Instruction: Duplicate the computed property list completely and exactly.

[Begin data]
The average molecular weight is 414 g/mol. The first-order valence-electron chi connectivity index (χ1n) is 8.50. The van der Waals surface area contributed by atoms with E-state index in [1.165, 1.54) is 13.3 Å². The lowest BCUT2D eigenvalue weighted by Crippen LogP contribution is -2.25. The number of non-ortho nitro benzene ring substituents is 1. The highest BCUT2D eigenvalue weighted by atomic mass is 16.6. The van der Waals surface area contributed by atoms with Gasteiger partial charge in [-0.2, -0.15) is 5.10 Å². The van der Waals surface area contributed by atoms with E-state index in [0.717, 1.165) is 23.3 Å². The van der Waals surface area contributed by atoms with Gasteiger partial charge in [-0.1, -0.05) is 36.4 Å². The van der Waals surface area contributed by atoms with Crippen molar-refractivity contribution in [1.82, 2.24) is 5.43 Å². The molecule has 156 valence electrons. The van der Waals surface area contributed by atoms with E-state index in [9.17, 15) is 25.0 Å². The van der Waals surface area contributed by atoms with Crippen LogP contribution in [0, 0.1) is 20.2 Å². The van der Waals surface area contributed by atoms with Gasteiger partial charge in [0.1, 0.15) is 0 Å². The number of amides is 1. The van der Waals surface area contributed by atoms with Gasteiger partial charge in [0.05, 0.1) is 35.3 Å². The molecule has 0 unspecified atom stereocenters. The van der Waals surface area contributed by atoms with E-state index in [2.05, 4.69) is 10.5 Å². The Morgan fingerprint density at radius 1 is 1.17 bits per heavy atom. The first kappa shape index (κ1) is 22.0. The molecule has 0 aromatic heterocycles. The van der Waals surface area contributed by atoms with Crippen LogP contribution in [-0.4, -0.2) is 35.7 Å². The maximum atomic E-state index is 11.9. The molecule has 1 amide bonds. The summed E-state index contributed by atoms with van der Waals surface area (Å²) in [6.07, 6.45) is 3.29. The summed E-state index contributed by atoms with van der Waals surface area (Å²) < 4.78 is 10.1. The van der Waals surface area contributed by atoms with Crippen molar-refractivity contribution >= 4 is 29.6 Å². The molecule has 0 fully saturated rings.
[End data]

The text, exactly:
The average molecular weight is 414 g/mol. The first-order valence-electron chi connectivity index (χ1n) is 8.50. The van der Waals surface area contributed by atoms with E-state index in [1.165, 1.54) is 13.3 Å². The lowest BCUT2D eigenvalue weighted by Crippen LogP contribution is -2.25. The number of non-ortho nitro benzene ring substituents is 1. The highest BCUT2D eigenvalue weighted by atomic mass is 16.6. The van der Waals surface area contributed by atoms with Gasteiger partial charge in [-0.2, -0.15) is 5.10 Å². The van der Waals surface area contributed by atoms with E-state index in [0.717, 1.165) is 23.3 Å². The van der Waals surface area contributed by atoms with Gasteiger partial charge in [-0.1, -0.05) is 36.4 Å². The van der Waals surface area contributed by atoms with Crippen molar-refractivity contribution in [1.82, 2.24) is 5.43 Å². The molecule has 156 valence electrons. The van der Waals surface area contributed by atoms with E-state index in [9.17, 15) is 25.0 Å². The van der Waals surface area contributed by atoms with Crippen LogP contribution in [0, 0.1) is 20.2 Å². The van der Waals surface area contributed by atoms with Gasteiger partial charge in [0.1, 0.15) is 0 Å². The number of amides is 1. The van der Waals surface area contributed by atoms with Gasteiger partial charge in [0.05, 0.1) is 35.3 Å². The molecule has 0 unspecified atom stereocenters. The van der Waals surface area contributed by atoms with E-state index in [2.05, 4.69) is 10.5 Å². The Morgan fingerprint density at radius 1 is 1.17 bits per heavy atom. The first kappa shape index (κ1) is 22.0. The molecule has 0 aromatic heterocycles. The van der Waals surface area contributed by atoms with Crippen LogP contribution in [-0.4, -0.2) is 35.7 Å². The maximum atomic E-state index is 11.9. The molecule has 1 amide bonds. The summed E-state index contributed by atoms with van der Waals surface area (Å²) in [6.07, 6.45) is 3.29. The summed E-state index contributed by atoms with van der Waals surface area (Å²) < 4.78 is 10.1. The van der Waals surface area contributed by atoms with Crippen molar-refractivity contribution >= 4 is 29.6 Å². The molecule has 0 fully saturated rings.